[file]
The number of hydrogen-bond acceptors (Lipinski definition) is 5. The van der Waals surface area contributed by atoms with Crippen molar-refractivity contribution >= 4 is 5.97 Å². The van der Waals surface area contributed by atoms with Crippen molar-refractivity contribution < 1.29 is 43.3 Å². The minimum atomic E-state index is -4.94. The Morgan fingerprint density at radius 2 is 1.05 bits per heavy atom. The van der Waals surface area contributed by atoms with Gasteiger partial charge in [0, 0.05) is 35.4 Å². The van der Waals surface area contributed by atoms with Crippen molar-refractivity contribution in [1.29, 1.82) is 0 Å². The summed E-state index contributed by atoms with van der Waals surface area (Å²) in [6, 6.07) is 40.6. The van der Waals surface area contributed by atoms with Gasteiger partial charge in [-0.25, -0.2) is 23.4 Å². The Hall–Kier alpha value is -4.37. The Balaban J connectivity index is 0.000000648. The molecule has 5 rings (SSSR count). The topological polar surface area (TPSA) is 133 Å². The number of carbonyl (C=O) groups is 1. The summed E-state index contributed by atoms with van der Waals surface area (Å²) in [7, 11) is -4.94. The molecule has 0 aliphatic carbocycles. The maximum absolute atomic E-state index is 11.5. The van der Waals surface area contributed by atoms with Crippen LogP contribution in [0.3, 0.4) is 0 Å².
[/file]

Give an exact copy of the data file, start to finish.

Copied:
The number of hydrogen-bond acceptors (Lipinski definition) is 5. The van der Waals surface area contributed by atoms with Crippen molar-refractivity contribution >= 4 is 5.97 Å². The van der Waals surface area contributed by atoms with Crippen molar-refractivity contribution < 1.29 is 43.3 Å². The minimum atomic E-state index is -4.94. The Morgan fingerprint density at radius 2 is 1.05 bits per heavy atom. The van der Waals surface area contributed by atoms with Gasteiger partial charge in [0, 0.05) is 35.4 Å². The van der Waals surface area contributed by atoms with Crippen molar-refractivity contribution in [1.29, 1.82) is 0 Å². The summed E-state index contributed by atoms with van der Waals surface area (Å²) in [6, 6.07) is 40.6. The van der Waals surface area contributed by atoms with Gasteiger partial charge in [-0.25, -0.2) is 23.4 Å². The Hall–Kier alpha value is -4.37. The Balaban J connectivity index is 0.000000648. The molecule has 5 rings (SSSR count). The topological polar surface area (TPSA) is 133 Å². The number of carbonyl (C=O) groups is 1. The summed E-state index contributed by atoms with van der Waals surface area (Å²) in [7, 11) is -4.94. The molecule has 0 aliphatic carbocycles. The maximum absolute atomic E-state index is 11.5. The van der Waals surface area contributed by atoms with Crippen LogP contribution in [0.3, 0.4) is 0 Å².